They offered the following statistics and tips to help participants understand common community health risks:
- Death by suicide is more common for men, but women attempt suicide more often.
- Mental health professionals advise not to use terminology such as “committed suicide” or “successful suicide.” There is nothing successful about suicide. Instead use terminology such as “died by suicide.”
- Anxiety disorder is the most common mental health disorder; 18.1% of adults suffer from it.
- Anxiety disorders include posttraumatic stress disorder (PTSD), obsessive-compulsive disorder and phobias (source: NAMI).
- Fifty percent of people experience one episode of anxiety or depression, and 50% have recurring episodes in their lives.
- Physical symptoms of depression include headaches, nausea, weakness, heart palpitations, chest pain and shortness of breath. These symptoms are often reported to medical professionals first before any behavioral or psychological symptoms.
- Victims of psychosis are much more likely to be victims of crime than they are to commit a crime.
About the Author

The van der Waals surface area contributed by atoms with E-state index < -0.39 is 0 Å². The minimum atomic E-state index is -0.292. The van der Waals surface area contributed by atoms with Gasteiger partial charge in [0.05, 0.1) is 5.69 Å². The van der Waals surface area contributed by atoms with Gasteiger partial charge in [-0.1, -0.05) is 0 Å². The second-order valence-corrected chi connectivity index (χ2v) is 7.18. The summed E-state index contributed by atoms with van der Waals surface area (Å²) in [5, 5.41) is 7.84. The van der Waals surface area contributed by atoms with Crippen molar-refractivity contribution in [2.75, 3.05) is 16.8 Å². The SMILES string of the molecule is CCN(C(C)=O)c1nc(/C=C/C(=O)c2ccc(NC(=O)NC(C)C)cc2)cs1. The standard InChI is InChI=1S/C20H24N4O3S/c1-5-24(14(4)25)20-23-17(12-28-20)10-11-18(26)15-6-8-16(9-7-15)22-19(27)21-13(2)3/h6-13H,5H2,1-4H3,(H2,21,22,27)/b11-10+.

Dr. Judy Riffle owns Santa Cruz Grants & Consulting, LLC, and has raised over 18 million dollars for various schools, school districts, and nonprofits. Funded and managed grants include school formula grants such as Title I, Title IV, IDEA Basic, and Title III LEP. Funded competitive grants include: McKinney-Vento Supplemental Education for Homeless Children & Youth, State Tutoring, 21st Century Community Learning Centers, school improvement, CA Community Colleges Basic Skills and Student Outcomes Transformation, New York Learning Technology, Arizona Pilot Program on School Emergency Readiness, USDA Fresh Fruit & Vegetable Program, USDA Distance Learning & Telemedicine Program, Baptist Community Ministries, Safeway Foundation, Tucson Electric Power, Cox Charities, Del E. Webb Foundation, and Arizona Disabled Veteran Foundation. Dr. Riffle is a former teacher, education specialist, new teacher mentor, and administrator with degrees in special education, Deaf education, and educational leadership. Besides being a member of the Grant Professionals Association, she also serves as Vice-President for the Green Valley Sahuarita Chamber of Commerce Foundation and has a special interest in school safety and mental health.